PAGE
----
|Region:||Southern California and Arizona|
Description: Whether it is a curious consumer or a patient with a recent serious diagnosis, are you well- prepared when a person turns to the library for help in understanding their health questions? This online course covers all aspects of consumer health information services, beginning with using statistics and health indicators to understand the health status and information needs of the community. This will be followed by introduction to the essential skills and information that library staff members need to provide unbiased reference services to diverse users. Students will learn about the best resources for general and complex health questions, in addition to collection development practices for consumer health materials. Students will learn about mobile health technologies and social networking for health information. The course will show how to create relevant, informative health-related programming to reach specific populations based on community demographics and health information needs. This course is taught using Moodle, an online course management system.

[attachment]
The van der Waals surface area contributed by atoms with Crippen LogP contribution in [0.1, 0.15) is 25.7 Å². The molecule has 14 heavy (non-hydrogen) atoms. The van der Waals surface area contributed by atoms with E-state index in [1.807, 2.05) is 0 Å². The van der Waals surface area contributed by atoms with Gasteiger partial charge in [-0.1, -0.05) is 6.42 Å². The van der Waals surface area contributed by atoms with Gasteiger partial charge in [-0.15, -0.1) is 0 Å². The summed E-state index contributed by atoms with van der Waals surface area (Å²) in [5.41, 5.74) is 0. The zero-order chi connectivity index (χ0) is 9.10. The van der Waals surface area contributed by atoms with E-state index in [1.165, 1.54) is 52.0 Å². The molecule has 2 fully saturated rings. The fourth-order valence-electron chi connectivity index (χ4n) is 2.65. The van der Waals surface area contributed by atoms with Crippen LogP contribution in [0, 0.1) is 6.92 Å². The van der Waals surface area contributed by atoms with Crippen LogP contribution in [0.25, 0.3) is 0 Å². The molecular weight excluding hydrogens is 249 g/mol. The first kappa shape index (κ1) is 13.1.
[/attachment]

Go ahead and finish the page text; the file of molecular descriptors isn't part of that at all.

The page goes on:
|Experience Level:||Beginning Plus|
|CE Contact Hours:||4, 12|
|Professional Competencies:||Health Sciences Information Services|
|Course Type:||Face to Face, e-Learning, Hands-on, Specialization, RML Offerings - Moodle Class|
Educational Objective: Learners will be able to: • Explain the concept of consumer health and how the library helps to build healthy communities. • Explain the difference between literacy and health literacy. • Feel comfortable and confident providing health reference to diverse users. • Understand the ethical and legal issues about providing health information. • Evaluate the quality of health information in a variety of formats, and teach users how to recognize the elements of trustworthy materials and the warning signs of dubious health information. • Identify and choose authoritative health information resources that are appropriate for particular users. • Apply criteria for collection development of consumer health materials • Plan health-related programming and events.